Youth orchestra rises to challenge


Meistersinger Prelude - Wagner

Till Eulenspiegel - Strauss

Symphony No 9 (Choral) - Beethoven

There's a story told of Richard Strauss, at the end of his life, conducting a great orchestra and complaining about the precision of their playing in a particular passage. When he'd written the piece, he explained, he hadn't expected orchestras of the day to manage everything exactly as written. So, please, if they could play it a bit less accurately, it would sound more like what he had intended.

The programme planning of the Toyota-sponsored National Youth Orchestra has long taken into account the phenomenon Strauss was talking of. The last concert to feature one of the Viennese classics was in 1992 (when Albert Rosen conducted Schubert's Fifth Symphony), so the inclusion of Beethoven's Choral Symphony in the New Year programme for 1998 was more of a novelty for the NYO than might immediately be obvious.

Alexander Anissimov, principal conductor of the NSO, has already done sterling work with the musicians of the NYO, and Saturday's programme at the NCH built on the strength of the existing foundation. The Prelude to Wagner's Meistersinger and Strauss's Till Eulenspiegel gave the players ample opportunity to strut and frolic, Anissimov's skills in balancing urgency and relaxation providing a secure arena for some very fine solos.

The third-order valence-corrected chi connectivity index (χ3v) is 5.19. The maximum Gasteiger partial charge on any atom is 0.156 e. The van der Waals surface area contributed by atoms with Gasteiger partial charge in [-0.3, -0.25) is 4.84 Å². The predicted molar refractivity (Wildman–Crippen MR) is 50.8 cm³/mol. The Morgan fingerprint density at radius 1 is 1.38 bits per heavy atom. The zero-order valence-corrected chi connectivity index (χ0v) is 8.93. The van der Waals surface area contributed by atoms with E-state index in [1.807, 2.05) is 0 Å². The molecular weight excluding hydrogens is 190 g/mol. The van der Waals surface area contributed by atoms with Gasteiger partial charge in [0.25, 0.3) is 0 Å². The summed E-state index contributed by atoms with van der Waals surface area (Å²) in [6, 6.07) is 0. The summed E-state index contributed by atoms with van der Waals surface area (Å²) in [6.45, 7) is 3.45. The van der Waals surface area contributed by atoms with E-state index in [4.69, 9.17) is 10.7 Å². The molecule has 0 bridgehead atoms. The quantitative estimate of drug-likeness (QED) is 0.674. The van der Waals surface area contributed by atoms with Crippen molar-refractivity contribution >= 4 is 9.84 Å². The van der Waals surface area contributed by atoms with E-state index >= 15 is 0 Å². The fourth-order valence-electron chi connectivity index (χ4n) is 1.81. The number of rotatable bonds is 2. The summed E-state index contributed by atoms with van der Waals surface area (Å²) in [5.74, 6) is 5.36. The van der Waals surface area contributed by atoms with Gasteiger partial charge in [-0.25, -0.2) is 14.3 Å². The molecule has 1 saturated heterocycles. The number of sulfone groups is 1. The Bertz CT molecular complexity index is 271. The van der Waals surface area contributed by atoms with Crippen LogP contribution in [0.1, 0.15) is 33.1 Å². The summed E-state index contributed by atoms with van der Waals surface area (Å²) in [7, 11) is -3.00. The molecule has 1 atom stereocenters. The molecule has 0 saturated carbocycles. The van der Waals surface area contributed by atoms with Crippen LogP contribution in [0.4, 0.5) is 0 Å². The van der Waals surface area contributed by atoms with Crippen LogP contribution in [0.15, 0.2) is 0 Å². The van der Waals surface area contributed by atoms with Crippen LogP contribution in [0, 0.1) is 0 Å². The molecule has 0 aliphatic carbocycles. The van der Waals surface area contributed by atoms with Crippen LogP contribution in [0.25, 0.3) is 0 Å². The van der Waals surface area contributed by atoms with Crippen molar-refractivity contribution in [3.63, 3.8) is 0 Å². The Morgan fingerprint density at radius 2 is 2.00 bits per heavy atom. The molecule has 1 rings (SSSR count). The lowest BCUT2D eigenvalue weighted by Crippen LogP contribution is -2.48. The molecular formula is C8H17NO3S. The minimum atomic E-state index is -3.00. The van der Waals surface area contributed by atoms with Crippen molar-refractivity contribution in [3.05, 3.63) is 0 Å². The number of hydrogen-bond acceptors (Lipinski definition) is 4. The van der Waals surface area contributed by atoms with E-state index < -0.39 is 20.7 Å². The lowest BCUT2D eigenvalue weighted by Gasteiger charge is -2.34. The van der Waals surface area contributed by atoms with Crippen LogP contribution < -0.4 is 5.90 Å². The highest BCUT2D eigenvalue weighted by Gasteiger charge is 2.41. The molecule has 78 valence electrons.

Beethoven's Choral, inevitably, was a tougher nut to crack, the music exposing any imperfections in ensemble and infelicities of balance as well as slips of lip or finger with unremitting candour. Yet Anissimov and his players rose to the challenges with a sureness of spirit that placed their music-making well above the shallow travails of the last two professional performances I have heard, from the Ulster Orchestra under Dmitry Sitkovetsky and the NSO under Kasper de Roo.

The greatest dangers came from the players' collective inclination to inch ahead of the conductor's beat, but Anissimov never faltered in adhering to his chosen path, so that in even the most demanding parts of the slow movement the performance remained persuasive. The soloists in the finale, Orla Boylan, Doreen Curran, Marcel Reijans and Philip O'Reilly, made an even team placed at the front of the choir balcony, and although the two choirs involved, the Guinness Choir and the Mary Immaculate College Choir from Limerick, sounded rather recessed, the drama of Anissimov's conducting, here, rounded the performance off in dynamic style.